Skip to main content

Why people like gardens and parks

For the most part of their evolutionary history, humans have been nomads and hunter-gatherers. This lifestyle changed very little from the dawn of the species around a million years ago up until around 10,000 years ago, when the advent of agriculture allowed them to produce their own food and settle down.

To be specific, humans are grassland species adapted to the life in  African Savannah. Since we’ve so recently descended from our Stone Age ancestors, our bodies and minds are essentially evolved for life in the Stone Age.

A strong evidence for this is the universal preference of humans for Savannah-like features in their environments.

Gardens as Mini-Savannahs

Throughout the world, people prefer an environment that has short grass, few trees and shrubs, gently rolling hills, and some standing water. These are features of the Savannah grasslands.

People throughout the world prefer to cultivate gardens in their front yards that replicate the Savannah. The grass is kept short and a few trees along with shrubs are grown here and there.

Visit any city in the world and you’re likely to find gardens and parks as major tourist attractions. However, the most important feature of the Savannah-like environment is the presence of a source of water such as a lake or a river.

A beautiful garden with a beautiful fountain is the epitome of aesthetic experience for many. People gravitate to lakes and rivers which tend to be centers of recreation throughout the world. 

Mughal garden in Srinagar
The Mughal Gardens surrounding the Dal Lake are major tourist attractions in Srinagar, my hometown.

Ask any person to draw scenery of nature and they’re likely to draw a river or a lake regardless of other land features they might add.

The preference for Savannah-like features is strongest in children, which explains why children love playing in parks so much. Schools and other educational institutions are incomplete without a children’s park or a general park for students to sit down and relax.

The strong preference in children for Savannah-like environments also suggests that it’s an inborn preference instead of a learned behavior. As one progresses through life, one may develop preferences for other types of environment, perhaps due to positive experiences they might have had in those environments.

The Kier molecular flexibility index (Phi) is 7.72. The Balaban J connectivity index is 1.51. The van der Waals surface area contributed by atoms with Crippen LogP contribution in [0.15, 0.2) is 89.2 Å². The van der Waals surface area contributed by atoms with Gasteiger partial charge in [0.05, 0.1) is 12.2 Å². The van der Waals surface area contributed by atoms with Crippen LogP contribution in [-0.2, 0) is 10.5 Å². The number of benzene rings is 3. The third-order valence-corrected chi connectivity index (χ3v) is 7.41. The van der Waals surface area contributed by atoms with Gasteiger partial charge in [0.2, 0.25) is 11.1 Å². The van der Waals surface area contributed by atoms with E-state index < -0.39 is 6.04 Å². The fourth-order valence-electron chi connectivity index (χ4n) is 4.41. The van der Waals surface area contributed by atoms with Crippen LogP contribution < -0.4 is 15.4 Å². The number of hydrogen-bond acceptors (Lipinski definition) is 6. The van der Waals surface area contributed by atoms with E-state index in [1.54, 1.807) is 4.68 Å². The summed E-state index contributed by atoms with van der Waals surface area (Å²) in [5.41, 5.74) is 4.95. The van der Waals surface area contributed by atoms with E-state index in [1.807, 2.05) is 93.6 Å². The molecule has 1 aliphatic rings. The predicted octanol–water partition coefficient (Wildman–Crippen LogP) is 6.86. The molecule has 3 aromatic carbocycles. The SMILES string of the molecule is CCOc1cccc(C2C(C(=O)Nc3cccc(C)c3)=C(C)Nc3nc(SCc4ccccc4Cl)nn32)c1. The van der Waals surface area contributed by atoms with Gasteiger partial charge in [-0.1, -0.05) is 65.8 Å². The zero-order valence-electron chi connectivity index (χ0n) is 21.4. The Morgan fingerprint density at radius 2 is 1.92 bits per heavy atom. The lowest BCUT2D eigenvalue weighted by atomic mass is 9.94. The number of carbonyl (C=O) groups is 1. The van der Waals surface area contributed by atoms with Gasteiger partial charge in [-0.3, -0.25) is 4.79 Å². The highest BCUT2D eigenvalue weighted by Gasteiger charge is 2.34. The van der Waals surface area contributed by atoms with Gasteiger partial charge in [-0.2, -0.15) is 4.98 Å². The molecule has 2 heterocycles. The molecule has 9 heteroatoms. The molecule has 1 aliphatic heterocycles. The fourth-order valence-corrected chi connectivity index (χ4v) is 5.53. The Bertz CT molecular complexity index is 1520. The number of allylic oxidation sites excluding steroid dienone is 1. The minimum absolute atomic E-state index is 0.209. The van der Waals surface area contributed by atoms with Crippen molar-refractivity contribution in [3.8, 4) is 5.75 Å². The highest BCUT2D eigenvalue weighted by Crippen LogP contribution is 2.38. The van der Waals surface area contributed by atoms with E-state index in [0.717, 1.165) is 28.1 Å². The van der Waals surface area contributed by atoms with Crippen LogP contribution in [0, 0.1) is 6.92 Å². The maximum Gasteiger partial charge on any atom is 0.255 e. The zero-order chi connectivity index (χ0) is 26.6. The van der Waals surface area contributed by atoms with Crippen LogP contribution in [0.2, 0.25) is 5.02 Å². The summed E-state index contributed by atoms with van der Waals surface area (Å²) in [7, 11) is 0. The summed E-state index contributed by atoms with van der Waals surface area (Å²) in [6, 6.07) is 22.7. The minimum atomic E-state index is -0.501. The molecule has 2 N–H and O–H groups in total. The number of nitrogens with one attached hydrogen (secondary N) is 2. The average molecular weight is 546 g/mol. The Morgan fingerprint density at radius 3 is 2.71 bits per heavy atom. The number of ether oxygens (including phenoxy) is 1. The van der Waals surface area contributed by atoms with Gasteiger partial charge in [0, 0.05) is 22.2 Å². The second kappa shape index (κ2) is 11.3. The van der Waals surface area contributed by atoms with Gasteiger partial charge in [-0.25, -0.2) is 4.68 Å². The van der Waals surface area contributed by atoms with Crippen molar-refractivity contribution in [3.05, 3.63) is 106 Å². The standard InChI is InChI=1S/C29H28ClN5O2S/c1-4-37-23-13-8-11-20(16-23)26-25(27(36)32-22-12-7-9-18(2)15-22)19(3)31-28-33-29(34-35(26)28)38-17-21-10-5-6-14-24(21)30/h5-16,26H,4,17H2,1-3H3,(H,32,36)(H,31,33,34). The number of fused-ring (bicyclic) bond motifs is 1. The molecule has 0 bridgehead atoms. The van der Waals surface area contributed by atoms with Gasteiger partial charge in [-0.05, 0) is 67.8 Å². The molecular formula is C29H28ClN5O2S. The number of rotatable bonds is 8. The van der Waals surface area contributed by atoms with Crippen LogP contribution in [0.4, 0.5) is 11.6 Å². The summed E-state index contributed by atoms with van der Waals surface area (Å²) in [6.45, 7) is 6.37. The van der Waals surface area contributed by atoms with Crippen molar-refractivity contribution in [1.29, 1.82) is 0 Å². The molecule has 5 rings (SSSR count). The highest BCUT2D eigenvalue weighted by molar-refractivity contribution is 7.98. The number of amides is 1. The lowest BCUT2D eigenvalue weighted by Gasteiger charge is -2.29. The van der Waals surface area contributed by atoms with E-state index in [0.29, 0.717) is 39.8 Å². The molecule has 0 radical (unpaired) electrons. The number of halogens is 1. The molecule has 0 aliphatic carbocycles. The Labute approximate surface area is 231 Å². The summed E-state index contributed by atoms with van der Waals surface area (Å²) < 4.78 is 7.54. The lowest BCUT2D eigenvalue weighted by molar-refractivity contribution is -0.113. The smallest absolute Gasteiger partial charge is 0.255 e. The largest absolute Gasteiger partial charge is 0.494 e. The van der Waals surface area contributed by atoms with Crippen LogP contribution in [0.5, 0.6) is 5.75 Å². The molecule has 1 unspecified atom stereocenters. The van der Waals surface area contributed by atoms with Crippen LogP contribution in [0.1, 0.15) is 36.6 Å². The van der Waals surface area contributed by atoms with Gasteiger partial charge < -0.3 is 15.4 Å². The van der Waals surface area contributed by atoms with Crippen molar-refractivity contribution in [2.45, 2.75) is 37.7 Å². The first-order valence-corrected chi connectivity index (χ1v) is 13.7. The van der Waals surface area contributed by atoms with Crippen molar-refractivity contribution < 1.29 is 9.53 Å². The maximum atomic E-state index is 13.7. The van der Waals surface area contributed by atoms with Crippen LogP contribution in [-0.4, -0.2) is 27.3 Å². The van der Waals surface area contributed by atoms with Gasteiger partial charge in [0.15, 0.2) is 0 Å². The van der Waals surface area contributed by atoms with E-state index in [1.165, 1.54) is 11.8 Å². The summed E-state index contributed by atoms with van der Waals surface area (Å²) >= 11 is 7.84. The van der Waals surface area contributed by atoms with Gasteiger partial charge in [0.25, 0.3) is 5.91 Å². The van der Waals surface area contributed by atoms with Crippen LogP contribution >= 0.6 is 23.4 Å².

Still, these preferences may not necessarily override their inborn preferences.

Why such preferences?

The most likely explanation for why we have such inborn preferences for Savannah-like features in the environment is that our ancestors who had such preferences were more successful reproductively than those who didn’t have such preferences.

Hence, these preferences are etched into our genes.

'Short grass and few trees' means one can look clearly over large distances and therefore easily locate prey and predators. Rolling hills also provide this benefit.

Where there are short grass and a source of water, there are likely to be grazing animals that can be prey for humans.

Tall grass means less visibility and a reduced ability to detect dangers such as predators. It also enables predators to hide effectively.

When chased by predators our ancestors could run and climb the few trees that were available in a given piece of Savannah land. These trees also provided shade and firewood.

We humans lose water on a constant basis through activities such as urination, sweating and even breathing. Therefore, the presence of a source of water is critical for our survival. Besides, it also provides an opportunity to fish and to cool off and cleanse the body.

It's not a coincidence that almost all major ancient civilizations were river valley civilizations. 

When people arrive at a picnic spot and find there’s no water source anywhere near them, they’re hugely disappointed. Without fun in the water, an excursion is incomplete.


Orians, G. H., & Heerwagen, J. H. (1992). Evolved responses to landscapes.

Bridgeman, B. (2003). Psychology and evolution: The origins of mind. Sage.

Explore more

Popular posts from this blog

Body language: Gestures of the head and neck

The head nod
Nodding the head almost everywhere in the world means ‘Yes’ and shaking the head from side to side means ‘No’. A slight head nod is used as a greeting gesture, especially when two people greet each other from a distance. It sends the message, ‘Yes, I acknowledge you’.

Body language: Crossing the arms

Crossing the arms across the chest is a classic gesture of defensiveness. This defensiveness can manifest as uneasiness, shynessor insecurity.

Body language: The truth of the pointing foot

When we communicate with others, our attention is focused mainly on the words they speak and the facial expressions they make. We pay little, if any, attention to gestures of the body and when it comes to the feet, we almost never look at them.

Body language: Hands touching the head

Scratching the hair
When we scratch our hair using one or more fingers anywhere on top, back or side of the head, it signals the emotional state of confusion. Watch any student trying to solve a difficult problem and you are likely to observe this gesture. There isn't a better place to observe this gesture than an exam hall, where students often have no idea what the question paper is trying to say!